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George and Sandra Schussel filed no tax returns between 1989 and 2007. In 2007, George was convicted of federal conspiracy and tax evasion charges. Thereafter, the Commissioner of Revenue issued the Schussels a notice of failure to file Massachusetts income tax returns for the years 1993 to 1995. The Schussels filed tax returns for those years, but the Commissioner determined that the returns were “false or fraudulent” or to have been filed with an intent to evade taxes. Consequently, the Commissioner imposed a “double assessment” against the Schussels. The Commission denied the Schussels request for abatement of the double assessment. The Appellate Tax Board and the Appeals Court affirmed the Commissioner’s decisions. The Supreme Judicial Court affirmed, holding (1) the Board’s findings of fact were supported by substantial evidence; and (2) the Schussels’ claim that they were entitled to relief from the double assessment under an amnesty program established by the Commissioner in 2009 was not properly before the Court. View "Schussel v. Comm’r of Revenue" on Justia Law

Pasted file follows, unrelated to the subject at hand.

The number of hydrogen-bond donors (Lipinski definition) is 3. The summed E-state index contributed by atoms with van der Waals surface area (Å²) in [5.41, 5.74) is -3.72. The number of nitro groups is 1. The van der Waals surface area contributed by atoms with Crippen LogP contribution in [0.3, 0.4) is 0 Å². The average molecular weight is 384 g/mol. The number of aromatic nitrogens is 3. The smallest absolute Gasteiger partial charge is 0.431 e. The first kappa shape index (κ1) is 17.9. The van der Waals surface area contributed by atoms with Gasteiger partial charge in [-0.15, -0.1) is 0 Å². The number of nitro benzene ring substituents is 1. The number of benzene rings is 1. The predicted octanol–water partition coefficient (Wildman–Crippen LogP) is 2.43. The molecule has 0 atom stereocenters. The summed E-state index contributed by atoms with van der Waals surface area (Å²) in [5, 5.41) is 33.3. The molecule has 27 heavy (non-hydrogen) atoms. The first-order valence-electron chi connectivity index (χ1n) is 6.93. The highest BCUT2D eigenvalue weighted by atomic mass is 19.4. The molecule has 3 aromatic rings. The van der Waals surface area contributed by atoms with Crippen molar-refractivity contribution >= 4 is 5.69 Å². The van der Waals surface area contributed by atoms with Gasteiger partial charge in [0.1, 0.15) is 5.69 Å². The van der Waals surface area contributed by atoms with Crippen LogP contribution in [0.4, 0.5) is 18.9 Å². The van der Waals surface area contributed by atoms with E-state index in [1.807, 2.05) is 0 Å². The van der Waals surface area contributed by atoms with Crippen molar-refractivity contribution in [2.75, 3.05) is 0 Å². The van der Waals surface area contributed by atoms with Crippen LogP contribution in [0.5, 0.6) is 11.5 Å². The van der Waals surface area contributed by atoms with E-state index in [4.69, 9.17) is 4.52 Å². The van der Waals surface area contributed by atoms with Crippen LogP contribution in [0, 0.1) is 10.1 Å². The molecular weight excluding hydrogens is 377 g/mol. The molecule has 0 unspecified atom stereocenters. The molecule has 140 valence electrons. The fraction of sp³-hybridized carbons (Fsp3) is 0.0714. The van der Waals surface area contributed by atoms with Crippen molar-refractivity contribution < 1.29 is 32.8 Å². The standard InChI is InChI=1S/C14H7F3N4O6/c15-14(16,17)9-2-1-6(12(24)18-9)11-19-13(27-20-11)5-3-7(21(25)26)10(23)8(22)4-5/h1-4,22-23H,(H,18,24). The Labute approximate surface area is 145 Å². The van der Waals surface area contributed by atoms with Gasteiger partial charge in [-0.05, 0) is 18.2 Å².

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Plaintiffs in this case were two companies subject to the five percent excise tax on video programming delivered by direct broadcast satellite. Plaintiffs brought a complaint for declaratory and injunctive relief alleging that the tax violates the Commerce Clause of the federal Constitution because it disfavors satellite companies as compared with those companies that provide video programming via cable. A superior court judge granted summary judgment in favor of Defendant, the Department of Revenue. The Supreme Judicial Court affirmed, holding that the cable and satellite companies are not similarly situated, and therefore, Plaintiffs failed to carry their burden of establishing that the excise tax statute was motivated by a discriminatory purpose. View "DIRECTV, LLC v. Dep’t of Revenue" on Justia Law